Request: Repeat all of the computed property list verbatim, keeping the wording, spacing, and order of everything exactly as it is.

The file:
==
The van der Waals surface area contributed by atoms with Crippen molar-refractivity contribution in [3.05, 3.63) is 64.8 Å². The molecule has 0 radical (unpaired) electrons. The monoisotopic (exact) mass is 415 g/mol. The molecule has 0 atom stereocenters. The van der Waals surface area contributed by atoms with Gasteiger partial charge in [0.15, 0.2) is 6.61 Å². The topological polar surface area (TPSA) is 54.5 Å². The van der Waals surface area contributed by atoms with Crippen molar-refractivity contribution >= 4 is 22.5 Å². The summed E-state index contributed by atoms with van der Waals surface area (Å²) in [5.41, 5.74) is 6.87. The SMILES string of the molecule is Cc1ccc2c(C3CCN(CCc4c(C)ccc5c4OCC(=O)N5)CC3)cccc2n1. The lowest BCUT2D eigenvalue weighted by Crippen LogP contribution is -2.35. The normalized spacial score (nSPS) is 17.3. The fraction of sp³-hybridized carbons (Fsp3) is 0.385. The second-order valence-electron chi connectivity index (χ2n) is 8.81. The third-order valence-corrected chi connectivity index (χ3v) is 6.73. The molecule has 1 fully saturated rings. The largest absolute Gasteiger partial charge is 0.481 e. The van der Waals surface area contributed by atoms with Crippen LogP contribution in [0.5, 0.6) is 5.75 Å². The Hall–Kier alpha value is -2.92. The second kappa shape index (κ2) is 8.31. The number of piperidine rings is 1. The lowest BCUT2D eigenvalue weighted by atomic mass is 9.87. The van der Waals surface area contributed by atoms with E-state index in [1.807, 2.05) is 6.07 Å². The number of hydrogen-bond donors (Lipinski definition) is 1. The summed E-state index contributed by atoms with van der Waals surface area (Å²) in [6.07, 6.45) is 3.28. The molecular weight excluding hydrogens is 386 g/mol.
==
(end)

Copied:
The van der Waals surface area contributed by atoms with Crippen molar-refractivity contribution in [3.05, 3.63) is 64.8 Å². The molecule has 0 radical (unpaired) electrons. The monoisotopic (exact) mass is 415 g/mol. The molecule has 0 atom stereocenters. The van der Waals surface area contributed by atoms with Gasteiger partial charge in [0.15, 0.2) is 6.61 Å². The topological polar surface area (TPSA) is 54.5 Å². The van der Waals surface area contributed by atoms with Crippen molar-refractivity contribution >= 4 is 22.5 Å². The summed E-state index contributed by atoms with van der Waals surface area (Å²) in [5.41, 5.74) is 6.87. The SMILES string of the molecule is Cc1ccc2c(C3CCN(CCc4c(C)ccc5c4OCC(=O)N5)CC3)cccc2n1. The lowest BCUT2D eigenvalue weighted by Crippen LogP contribution is -2.35. The normalized spacial score (nSPS) is 17.3. The fraction of sp³-hybridized carbons (Fsp3) is 0.385. The second-order valence-electron chi connectivity index (χ2n) is 8.81. The third-order valence-corrected chi connectivity index (χ3v) is 6.73. The molecule has 1 fully saturated rings. The largest absolute Gasteiger partial charge is 0.481 e. The van der Waals surface area contributed by atoms with Crippen LogP contribution in [0.5, 0.6) is 5.75 Å². The Hall–Kier alpha value is -2.92. The second kappa shape index (κ2) is 8.31. The number of piperidine rings is 1. The lowest BCUT2D eigenvalue weighted by atomic mass is 9.87. The van der Waals surface area contributed by atoms with E-state index in [1.807, 2.05) is 6.07 Å². The number of hydrogen-bond donors (Lipinski definition) is 1. The summed E-state index contributed by atoms with van der Waals surface area (Å²) in [6.07, 6.45) is 3.28. The molecular weight excluding hydrogens is 386 g/mol.